Venezuela is now in a more vulnerable position with an increase in domestic debt and and a more than likely lower oil price in the months ahead with Iraqi oil production to soon start feeding the world markets. This event will continue to bring currency exchange pressures to the bolivar. Venezuela’s difficult social polarization with many of the educated and their capital have already left Venezuela under Chavez’s tenure. It is ironic with Venezeula’s tremendous oil wealth, it should be a nation in theory as rich as Norway with a currency that should be an exchange value several multiples stonger. The upside appreciation risk is for a new leader to take power if President Chavez loses his binding referendum on his rule in a confidence vote that is open this August 2003. Recent polls suggest that President Chavez will lose this referendum. Political stability over time with prudent policies will reverse the capital inflows. In this scenario, the bolivar may reverse course and quickly move back towards 1000 VEB to the falling USD. On May 30, 2003, an agreement was signed with the opposition formally ending the general strike and any future coup attempts. Is the worst behind for Venezuela’s political crisis and crashing bolivar? Most likely unless civil war breaks out which is a low probability as the military would quickly take control.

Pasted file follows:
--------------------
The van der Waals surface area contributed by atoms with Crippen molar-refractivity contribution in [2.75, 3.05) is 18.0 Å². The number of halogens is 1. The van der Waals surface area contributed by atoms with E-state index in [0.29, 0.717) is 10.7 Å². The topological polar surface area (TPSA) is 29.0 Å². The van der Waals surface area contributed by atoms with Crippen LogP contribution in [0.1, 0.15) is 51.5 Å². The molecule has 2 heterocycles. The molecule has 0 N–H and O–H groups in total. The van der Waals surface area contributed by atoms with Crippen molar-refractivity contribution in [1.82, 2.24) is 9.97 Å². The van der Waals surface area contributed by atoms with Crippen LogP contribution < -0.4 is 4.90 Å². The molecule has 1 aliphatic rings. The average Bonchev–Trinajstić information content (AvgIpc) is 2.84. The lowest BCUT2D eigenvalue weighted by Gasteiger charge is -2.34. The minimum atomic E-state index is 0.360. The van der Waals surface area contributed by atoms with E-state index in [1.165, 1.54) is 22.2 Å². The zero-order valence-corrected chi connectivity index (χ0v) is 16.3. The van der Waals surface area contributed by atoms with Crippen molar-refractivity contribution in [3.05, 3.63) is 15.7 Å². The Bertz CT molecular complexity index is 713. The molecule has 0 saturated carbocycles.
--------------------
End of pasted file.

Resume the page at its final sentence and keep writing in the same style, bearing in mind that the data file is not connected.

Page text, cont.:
UPDATED: June 7, 2003